Gerry Anderson definitely wants to produce a new Thunderbirds series with CGI, similar to what he did with New Captain Scarlet, which was based on his 1960s series with marionettes. I think that CGI is the way to go, since the most common dismissal one hears of Thunderbirds is that it's "just a puppet show." For some, it seems that the marionettes distract attention from the characters and the stories.

I found, when I bought the DVD set back in 2003, and was able to study Thunderbirds at length and in depth, is that the scripts were more sophisticated than a lot of people give them credit for. The Thunderbirds TV series was written both for children and adults (which is what I also try to do with my novels). While the series can be enjoyed on a superficial level, there's an undercurrent of substance that adults can relate to as well. In seeing and reacting to "just puppets," I think a lot of people miss that subtext.

My opinion is that in order to re-create a series in any form (movie, television, novels, etc.), it's essential to have a grasp of the original text, as well as the original subtext. Yes, any re-creation of the original will be controversial among fans, because fans have so many different approaches to the original it's impossible to please them all, but a superficial approach to the original will result in pleasing no one, because it will seem "fake," even to those who have no knowledge of the original concept. In contrast, when a series seems "genuine," it appears to attract a more favorable response, even among those who aren't aware of the original series. That's the reason I think the franchise can draw a new audience.

Sheenagh Pugh has argued that fan fiction is written from a desire for "more of" and "more from" the original text. The same is often true of professional extensions. Which is the urge which led you to write these novels and how do they satisfy your fannish interest in the property?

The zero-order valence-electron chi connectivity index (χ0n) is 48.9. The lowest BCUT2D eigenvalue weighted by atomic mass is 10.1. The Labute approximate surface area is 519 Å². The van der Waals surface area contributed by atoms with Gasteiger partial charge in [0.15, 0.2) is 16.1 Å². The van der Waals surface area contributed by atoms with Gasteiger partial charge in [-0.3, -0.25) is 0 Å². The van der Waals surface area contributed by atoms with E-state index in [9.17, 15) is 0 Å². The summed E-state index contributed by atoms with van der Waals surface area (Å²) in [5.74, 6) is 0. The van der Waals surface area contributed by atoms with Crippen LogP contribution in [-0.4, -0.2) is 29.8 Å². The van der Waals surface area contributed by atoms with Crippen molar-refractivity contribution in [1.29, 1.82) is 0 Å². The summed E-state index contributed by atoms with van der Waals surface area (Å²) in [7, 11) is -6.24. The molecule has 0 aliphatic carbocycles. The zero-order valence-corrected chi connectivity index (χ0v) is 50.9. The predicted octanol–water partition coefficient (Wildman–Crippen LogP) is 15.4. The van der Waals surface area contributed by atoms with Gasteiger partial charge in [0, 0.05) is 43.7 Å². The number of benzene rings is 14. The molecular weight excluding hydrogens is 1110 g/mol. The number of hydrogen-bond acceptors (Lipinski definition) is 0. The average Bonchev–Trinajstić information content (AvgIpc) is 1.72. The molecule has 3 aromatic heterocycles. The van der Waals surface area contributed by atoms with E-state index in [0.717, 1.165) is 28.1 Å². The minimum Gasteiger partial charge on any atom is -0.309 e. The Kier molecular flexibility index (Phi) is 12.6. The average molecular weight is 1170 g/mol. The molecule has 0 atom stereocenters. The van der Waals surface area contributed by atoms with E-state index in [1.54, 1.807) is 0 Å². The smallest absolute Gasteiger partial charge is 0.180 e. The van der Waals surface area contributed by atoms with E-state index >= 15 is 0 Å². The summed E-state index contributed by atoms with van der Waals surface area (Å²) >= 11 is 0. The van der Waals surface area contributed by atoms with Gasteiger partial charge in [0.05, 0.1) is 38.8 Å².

I agree that the desire for "more" is a strong motivation. The original Thunderbirds lasted only one and a half seasons. I felt there were a lot more stories to tell, and a lot of potential that had been left untapped.

Writing officially licensed Thunderbirds novels is very satisfying for me as a fan, because I can spend time with the characters that I love and the alternate universe that is Thunderbirds, which I find very attractive. As is the case with Star Trek, Thunderbirds shows a future that I would be happy to live in.

Joan Marie Verba earned a bachelor of physics degree from the University of Minnesota Institute of Technology and attended the graduate school of astronomy at Indiana University, where she was an associate instructor of astronomy for one year. She has worked as a computer programmer, editor, publisher, and health/weight loss coach. An experienced writer, she is the author of the nonfiction books Voyager: Exploring the Outer Planets, Boldly Writing, and Weight Loss Success, as well as the novels Countdown to Action, Action Alert, and Deadly Danger, plus numerous short stories and articles. She is a member of the Science Fiction and Fantasy Writers of America, and the Society of Children's Book Writers and Illustrators. She has served on the board of directors of both the Minnesota Science Fiction Society and the Mythopoeic Society.